No kidding! I often have sets of tracks for individual ‘phrases’ in a piece! I.E. A set of articulations for an ‘aggressive passage’, another set-up for a more lyrical passage, and something totally different after a key-change (might have more or less air in the bow throughout an entire passage) and so on! This can be exceptionally difficult to achieve if you’re trying to accomplish it with same ‘bog set-up’, from the same plugin instance, through a single effect chain, over a single track/channel.
Why spread it out over many tracks? Personally, I’ve learned over the years that it just works better than trying to bother with key-switches, program changes, and so forth! You’ll be doing a LOT with CC data to make the sounds expressive. You’ll also find situations where having a large pallet of pre-shaped articulations is much easier to work with than sending a key-switch and a fresh set of ADSR (and more) settings in real time!
In short, if you can just jump to a new track and only deal with 2 controller lanes, VS having to continuously send up to 8 CC events with almost every phrase (or even every note)…which would you rather deal with?
It’ll vary from project to project of course. It’ll depend on your libraries and how they work…but at the end of the day, I really do suggest spreading things out over lots of tracks as you get to know your plugins/libraries. It makes it a little easier to try different sounds from different plugins without having to do a lot of intensive ‘rework’! You can also get more precision over how it’s all MIXED DOWN.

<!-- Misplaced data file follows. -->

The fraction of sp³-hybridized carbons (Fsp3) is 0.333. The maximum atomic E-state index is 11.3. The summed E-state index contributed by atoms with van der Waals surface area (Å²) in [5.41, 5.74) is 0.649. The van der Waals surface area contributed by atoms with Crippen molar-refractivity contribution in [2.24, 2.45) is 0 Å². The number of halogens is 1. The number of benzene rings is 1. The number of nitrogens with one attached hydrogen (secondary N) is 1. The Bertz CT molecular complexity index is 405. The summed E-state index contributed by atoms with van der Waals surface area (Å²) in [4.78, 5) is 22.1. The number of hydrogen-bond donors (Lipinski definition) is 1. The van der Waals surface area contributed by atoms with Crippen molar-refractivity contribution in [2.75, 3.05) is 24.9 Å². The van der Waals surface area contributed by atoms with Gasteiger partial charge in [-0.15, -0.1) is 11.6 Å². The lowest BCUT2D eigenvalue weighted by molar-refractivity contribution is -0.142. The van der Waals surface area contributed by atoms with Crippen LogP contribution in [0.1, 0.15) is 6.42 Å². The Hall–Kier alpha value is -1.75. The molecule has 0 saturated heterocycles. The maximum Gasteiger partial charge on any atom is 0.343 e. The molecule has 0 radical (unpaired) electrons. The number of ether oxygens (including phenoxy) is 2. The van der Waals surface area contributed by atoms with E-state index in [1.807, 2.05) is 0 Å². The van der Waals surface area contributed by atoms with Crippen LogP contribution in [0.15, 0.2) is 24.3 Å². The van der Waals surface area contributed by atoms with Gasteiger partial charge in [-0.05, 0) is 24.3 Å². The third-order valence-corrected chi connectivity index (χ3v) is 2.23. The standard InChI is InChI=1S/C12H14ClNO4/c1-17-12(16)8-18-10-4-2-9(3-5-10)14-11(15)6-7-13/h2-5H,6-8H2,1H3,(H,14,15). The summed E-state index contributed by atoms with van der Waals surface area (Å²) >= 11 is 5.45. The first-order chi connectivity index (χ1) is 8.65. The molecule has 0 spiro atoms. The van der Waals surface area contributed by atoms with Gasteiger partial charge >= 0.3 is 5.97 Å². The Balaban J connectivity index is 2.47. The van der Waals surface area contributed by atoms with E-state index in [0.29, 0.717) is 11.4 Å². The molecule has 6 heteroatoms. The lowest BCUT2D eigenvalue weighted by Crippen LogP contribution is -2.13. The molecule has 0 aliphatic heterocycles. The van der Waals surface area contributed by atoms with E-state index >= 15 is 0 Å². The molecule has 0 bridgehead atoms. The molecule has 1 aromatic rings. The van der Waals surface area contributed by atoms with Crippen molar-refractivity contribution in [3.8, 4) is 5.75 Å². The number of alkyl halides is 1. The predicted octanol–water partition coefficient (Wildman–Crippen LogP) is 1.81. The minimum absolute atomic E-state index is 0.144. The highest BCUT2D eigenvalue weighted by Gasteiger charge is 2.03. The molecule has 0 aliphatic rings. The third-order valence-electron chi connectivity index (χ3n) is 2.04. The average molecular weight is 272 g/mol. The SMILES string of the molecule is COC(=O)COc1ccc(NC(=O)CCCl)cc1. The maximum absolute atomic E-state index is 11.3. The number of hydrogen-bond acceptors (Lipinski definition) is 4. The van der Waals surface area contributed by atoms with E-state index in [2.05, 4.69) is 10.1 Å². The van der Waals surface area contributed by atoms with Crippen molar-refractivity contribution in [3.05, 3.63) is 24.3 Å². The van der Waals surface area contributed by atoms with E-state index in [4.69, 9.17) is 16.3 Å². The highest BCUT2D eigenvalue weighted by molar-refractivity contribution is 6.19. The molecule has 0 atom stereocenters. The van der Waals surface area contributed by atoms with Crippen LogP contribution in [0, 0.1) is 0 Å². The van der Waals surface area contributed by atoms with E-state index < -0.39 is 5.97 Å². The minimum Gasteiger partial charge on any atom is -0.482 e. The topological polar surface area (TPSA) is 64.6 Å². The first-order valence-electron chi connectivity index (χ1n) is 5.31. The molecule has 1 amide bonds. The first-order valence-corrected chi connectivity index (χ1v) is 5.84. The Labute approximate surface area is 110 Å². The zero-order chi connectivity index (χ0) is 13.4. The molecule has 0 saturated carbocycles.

Example: Maybe you’ve got a Marcato passage, and you find that the sound that you’ve chosen is ‘almost’ perfect, but has a bit too much air on the bow. If it’s on a separate track, you could easily throw an EQ or a Notch Filter in the VST effect lane and pull those frequencies down a bit, maybe boost some other frequencies, push it a little further back in the mix, or whatever you want!
Now, contrast that with using a key-switch, or a program change to the same plugin on the same track/channel. To do the same thing, you might end up having to send DOZENS of CC messages, or VST automation changes to get the same effect…then when you go back to a different articulation, send another dozen events to get it back like it was before, and so on!
I keep repeating it…
If you’re going to be attempting a high quality mock-up…
Don’t be afraid to use LOTS OF TRACKS, with lots of instrument plugins!
Spread stuff out!
You’ll thank yourself in the long run
It REALLY is much less work, and you’ll end up with higher quality mixes simply spreading things out over many tracks than you will trying to fight mess like automated preset changes (which also would need to be initialized or customized for your piece anyway to not sound blocky/band in a box/lame).
If you’re just trying to do a simple sketch of a piece…keep it Simple and throw the notes on staves in the Score Editor. Don’t worry too much about the ‘sound’ until you’re done composing the piece. Mute the sound on your original ‘score’ staves/track, clone it off to new ‘mock-up’ tracks, and use LOTS OF THEM to perfect your sound/mix